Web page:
We learned some time before our trip that there is a reciprocity fee in Chile and Argentina of $100 dollars for Americans, which you pay when you arrive at the airport. Luckily, arriving on business class assures that you are off the plane early and in the front of the line for customs, hurrah! We watched the line grown longer behind us and gave a ‘whew, we’re glad that’s not us’smile as we approached the next customs agent. He inspected the passports and tells us in broken English that we must go back to the counter behind the line. Confused, we return to the indicated counter, and line , to discover that you must pay the reciprocity payment BEFORE customs! Note to self: Read all signs when in foreign airport. Waiting there for some time, we finally pay, get our passport stamped in approval and move ourselves back to the customs line, now filled with passengers from the plane that arrived after us. One hour later and we are thankfully stamped through, although our momentum was somewhat dulled. At least the delay meant that our bags were ready and waiting for us at the baggage claim.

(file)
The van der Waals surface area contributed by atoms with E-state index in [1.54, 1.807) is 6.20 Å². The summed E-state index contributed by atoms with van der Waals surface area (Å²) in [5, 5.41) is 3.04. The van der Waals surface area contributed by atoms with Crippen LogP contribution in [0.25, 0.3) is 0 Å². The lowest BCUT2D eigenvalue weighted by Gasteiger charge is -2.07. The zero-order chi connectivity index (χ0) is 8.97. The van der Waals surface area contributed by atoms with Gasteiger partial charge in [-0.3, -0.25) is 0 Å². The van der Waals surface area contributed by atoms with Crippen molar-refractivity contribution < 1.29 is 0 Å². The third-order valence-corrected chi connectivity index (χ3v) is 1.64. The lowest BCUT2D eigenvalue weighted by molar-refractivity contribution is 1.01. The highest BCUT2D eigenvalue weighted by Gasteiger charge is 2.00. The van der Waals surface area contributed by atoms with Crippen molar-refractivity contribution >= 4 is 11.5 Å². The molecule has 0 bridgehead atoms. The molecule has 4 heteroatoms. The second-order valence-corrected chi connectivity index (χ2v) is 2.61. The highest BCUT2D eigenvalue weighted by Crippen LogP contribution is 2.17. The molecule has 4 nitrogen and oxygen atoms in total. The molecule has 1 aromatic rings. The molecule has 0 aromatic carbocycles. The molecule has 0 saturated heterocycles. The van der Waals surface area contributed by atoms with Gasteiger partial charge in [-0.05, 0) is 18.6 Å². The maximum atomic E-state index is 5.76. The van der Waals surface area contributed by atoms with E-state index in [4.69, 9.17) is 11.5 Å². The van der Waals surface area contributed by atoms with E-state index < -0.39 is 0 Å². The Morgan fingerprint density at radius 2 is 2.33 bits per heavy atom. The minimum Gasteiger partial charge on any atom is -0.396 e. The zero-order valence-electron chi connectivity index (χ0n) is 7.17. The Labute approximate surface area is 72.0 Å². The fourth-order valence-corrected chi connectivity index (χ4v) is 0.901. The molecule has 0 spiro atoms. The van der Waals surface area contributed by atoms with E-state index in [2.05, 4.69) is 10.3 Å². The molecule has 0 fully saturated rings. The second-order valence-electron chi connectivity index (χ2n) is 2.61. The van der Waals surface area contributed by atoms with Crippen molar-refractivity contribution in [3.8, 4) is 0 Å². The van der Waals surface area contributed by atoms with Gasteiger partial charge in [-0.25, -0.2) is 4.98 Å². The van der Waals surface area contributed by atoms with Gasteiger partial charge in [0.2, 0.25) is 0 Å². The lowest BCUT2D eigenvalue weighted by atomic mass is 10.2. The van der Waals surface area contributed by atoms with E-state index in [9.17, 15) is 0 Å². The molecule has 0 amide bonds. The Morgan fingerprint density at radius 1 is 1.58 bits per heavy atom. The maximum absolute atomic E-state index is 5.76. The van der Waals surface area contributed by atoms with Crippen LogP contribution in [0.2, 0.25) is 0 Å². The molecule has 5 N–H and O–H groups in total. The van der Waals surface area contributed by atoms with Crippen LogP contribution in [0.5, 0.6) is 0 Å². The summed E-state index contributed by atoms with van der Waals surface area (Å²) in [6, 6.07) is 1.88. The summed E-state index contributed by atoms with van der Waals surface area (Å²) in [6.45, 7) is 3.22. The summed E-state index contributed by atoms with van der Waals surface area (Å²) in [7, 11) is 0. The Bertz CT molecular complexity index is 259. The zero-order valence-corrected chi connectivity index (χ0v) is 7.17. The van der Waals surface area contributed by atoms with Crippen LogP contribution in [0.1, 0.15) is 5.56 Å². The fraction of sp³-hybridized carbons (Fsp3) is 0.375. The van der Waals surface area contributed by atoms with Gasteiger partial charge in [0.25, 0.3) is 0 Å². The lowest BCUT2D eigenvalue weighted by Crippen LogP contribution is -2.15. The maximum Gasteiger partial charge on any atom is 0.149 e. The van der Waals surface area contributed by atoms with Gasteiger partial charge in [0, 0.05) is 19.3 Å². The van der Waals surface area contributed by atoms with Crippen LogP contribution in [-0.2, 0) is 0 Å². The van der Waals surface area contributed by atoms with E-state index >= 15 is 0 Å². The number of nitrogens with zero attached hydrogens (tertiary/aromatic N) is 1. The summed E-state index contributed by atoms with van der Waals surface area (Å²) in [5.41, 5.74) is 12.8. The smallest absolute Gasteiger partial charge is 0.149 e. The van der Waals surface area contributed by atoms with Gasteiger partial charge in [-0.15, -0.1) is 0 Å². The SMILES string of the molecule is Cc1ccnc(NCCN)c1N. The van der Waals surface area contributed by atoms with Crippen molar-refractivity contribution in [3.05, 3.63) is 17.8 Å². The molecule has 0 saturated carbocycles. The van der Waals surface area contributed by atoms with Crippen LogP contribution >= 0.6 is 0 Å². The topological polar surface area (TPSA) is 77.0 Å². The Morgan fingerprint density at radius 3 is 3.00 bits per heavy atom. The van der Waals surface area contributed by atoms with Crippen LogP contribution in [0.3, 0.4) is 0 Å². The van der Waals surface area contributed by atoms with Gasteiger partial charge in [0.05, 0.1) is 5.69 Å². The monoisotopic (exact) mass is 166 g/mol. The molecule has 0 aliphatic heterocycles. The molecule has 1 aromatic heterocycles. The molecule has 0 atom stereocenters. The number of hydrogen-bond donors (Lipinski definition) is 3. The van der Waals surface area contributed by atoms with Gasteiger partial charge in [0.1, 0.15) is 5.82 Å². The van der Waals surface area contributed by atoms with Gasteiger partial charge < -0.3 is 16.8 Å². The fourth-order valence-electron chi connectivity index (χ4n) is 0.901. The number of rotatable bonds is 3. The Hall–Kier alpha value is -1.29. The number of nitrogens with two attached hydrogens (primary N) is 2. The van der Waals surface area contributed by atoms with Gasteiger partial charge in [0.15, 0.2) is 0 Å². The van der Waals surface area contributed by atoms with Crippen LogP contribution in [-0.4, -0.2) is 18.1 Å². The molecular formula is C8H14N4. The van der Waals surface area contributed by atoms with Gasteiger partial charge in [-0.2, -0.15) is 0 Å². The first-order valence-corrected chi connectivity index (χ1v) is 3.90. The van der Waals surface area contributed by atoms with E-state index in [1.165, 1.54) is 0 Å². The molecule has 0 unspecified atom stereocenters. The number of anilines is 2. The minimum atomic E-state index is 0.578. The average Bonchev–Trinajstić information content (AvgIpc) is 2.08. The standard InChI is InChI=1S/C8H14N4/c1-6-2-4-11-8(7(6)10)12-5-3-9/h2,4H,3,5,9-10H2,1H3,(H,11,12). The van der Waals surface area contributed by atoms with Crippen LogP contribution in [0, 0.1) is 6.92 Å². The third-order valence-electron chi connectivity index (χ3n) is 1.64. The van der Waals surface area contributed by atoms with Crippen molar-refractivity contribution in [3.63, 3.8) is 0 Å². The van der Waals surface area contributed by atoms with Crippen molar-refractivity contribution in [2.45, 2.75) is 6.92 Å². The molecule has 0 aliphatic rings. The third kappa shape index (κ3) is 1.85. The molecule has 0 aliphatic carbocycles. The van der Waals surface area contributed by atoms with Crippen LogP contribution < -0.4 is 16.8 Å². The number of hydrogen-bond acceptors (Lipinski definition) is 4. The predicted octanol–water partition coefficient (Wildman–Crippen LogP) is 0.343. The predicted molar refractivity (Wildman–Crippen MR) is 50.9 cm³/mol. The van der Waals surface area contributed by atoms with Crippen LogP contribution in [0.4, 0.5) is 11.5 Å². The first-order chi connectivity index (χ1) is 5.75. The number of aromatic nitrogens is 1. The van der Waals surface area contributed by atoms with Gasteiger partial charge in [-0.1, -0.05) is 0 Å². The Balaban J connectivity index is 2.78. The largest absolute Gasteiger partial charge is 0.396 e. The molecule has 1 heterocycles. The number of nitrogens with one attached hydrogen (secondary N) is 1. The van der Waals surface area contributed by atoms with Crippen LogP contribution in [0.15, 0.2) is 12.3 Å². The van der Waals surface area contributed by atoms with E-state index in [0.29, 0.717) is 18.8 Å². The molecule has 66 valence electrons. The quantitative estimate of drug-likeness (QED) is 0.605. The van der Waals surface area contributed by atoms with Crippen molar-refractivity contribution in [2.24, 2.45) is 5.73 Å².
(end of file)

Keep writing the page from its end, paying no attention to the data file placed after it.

The rental car process moved quickly. We were given an old Nissan Sentra that was pretty beat up, but we were driving through the vineyards of Chile, beat up car is good! After exiting the airport, we accelerated the car up to 90km/hr. It was this point when the steering wheel began to shake violently and the vehicle became impossible to use. Alas, another setback in our momentum as we returned to the airport. But we received a second car speedily and were on our way to the beach, Vina del Mar.
On the way to the beach we made a stop at the Veramonte winery, right off Rt. 68 between the city of Santiago and Vina del Mar. Veramonte is a well-respected winery known in particular for its Sauvignon Blanc, bottled in screw cap for the past two vintages and the first wine in Chile to do so. Running at about $9 or $10, this wine is a fantastic value. It’s crisp and grassy, easy-drinking and perfect for any hot day.
At the winery, we were given a small room to freshen up and rest - we’d gotten plenty of sleep on the plane, but our bodies were still somewhat out of sync, 14 hour flights can do that to you. An hour nap and a shower, we were ready for tasting and tours. The friendly and educational staff first took us on a tour of the vineyards. We rode along the bumpy vineyard roads and we were surprised by the similarity of Chilean vineyards to California vineyards. The hills, like many in California, were brown with patches of green and a valley floor covered in vines. Post vineyard tour, the winemaker took us through the cellars and sat with us for a tasting.